Arts, Culture & Media

Abu Ghraib documentary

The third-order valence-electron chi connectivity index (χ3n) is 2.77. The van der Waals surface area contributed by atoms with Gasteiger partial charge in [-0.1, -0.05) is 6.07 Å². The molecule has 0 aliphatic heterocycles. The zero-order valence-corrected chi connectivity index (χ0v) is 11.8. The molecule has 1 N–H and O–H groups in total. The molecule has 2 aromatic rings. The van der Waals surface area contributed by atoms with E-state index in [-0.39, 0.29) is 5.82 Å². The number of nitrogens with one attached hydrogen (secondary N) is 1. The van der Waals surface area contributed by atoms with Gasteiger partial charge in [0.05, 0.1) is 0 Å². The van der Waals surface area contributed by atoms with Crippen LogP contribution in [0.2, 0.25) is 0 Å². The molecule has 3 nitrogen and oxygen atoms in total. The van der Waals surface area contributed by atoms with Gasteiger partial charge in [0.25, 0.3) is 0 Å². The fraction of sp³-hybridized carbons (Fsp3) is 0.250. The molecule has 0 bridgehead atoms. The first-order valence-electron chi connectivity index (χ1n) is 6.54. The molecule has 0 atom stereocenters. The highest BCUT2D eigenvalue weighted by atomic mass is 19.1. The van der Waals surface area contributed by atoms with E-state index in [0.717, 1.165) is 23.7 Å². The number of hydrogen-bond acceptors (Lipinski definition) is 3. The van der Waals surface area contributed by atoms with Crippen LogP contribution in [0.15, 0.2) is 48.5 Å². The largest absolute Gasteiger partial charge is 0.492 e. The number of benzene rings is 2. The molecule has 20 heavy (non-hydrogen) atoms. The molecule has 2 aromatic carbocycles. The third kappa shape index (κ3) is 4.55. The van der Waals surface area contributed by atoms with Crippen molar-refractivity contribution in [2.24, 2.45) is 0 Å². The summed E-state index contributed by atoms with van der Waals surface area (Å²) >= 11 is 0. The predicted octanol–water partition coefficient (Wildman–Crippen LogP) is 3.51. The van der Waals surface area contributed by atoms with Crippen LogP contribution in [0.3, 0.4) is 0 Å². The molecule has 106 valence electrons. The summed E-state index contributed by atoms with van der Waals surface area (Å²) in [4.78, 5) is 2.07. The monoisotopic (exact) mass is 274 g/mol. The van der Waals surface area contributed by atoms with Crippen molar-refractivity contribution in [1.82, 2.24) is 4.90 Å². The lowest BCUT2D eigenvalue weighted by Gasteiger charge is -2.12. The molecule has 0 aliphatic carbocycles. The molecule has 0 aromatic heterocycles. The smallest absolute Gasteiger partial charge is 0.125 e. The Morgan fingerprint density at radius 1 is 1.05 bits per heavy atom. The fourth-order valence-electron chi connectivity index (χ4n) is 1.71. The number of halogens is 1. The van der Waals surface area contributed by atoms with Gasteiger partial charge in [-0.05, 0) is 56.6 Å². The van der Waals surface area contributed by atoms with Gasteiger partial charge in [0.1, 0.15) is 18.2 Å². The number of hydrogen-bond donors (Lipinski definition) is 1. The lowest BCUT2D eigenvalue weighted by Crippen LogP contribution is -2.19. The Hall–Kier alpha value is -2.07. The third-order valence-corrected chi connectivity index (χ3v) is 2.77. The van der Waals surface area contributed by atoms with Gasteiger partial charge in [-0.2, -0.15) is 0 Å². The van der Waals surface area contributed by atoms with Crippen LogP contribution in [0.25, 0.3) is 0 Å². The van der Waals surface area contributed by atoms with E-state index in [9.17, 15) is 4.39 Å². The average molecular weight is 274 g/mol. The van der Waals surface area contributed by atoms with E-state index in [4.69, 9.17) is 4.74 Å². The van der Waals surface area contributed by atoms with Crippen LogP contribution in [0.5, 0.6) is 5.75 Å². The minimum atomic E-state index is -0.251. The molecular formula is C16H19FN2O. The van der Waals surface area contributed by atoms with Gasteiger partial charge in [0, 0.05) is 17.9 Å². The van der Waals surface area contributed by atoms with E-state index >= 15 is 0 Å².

(You have said that photos can be misleading; so do we not know the true story of Abu Ghraib?) The photos reveal and conceal. We would not know what happened at Abu Ghraib if not for the photos but they told us we saw everything we needed to see. (You tell the story in your film through the photos and through the individuals involved. How willing were those people to talk to you?) Everybody I talked to had their own reasons for not wanting to be interviewed. Many of these people have been disgraced, imprisoned�their stories have never been told. I hoped to tell their story, not because I think they're completely innocent. But the ringleaders are much, much higher up�they're not sergeants, specialists and corporals, they're generals and major civilian officials in the State Department and much higher up. (The officer in charge of prisons in Iraq at the time was a woman named Janis Karpinsky. Here's a clip from the film where that officer is talking about the demands being placed on the prison guards from higher up the chain of command.) Karpinsky: find Saddam at whatever the cost. It's a downward spiral, this isn't working, try this. It's ok. (She comes across as very angry at what happened and she was eventually relieved of her command but nobody above Staff Sergeant was relieved of their command. It seems like the photos got people into trouble.) Oddly enough the people who were punished were punished because they were caught in photos. Are these photos ones of policy? Are they the actions of a few rogue soldiers? These questions can only be found out through investigation. One prominent Washington politician I talked to says the most iconic picture of the Abu Ghraib photos is just one of �standard operating procedure.� (You reenact events at Abu Ghraib. These sequences are highly stylized and since you had the photos already, why did you decide to go that route?) I am taking the viewer inside and behind the photo. We don't see outside the frame of the photo and this is an attempt to look beyond the photos. (How necessary was all that?) Well I'm a filmmaker and the idea is to bring you into a scene with all the tools at my disposal. My job is to pursue the truth, so this is a sincere attempt to find out what happened. (There is a sense of humiliation that seeps through the whole movie, does this ring true for you?) Absolutely. It's a story of humiliation and re-humiliation, both for the Iraqis and America. I think our anger towards these people is because they humiliated us and I would like this anger to be redirected towards the people I think are truly responsible.

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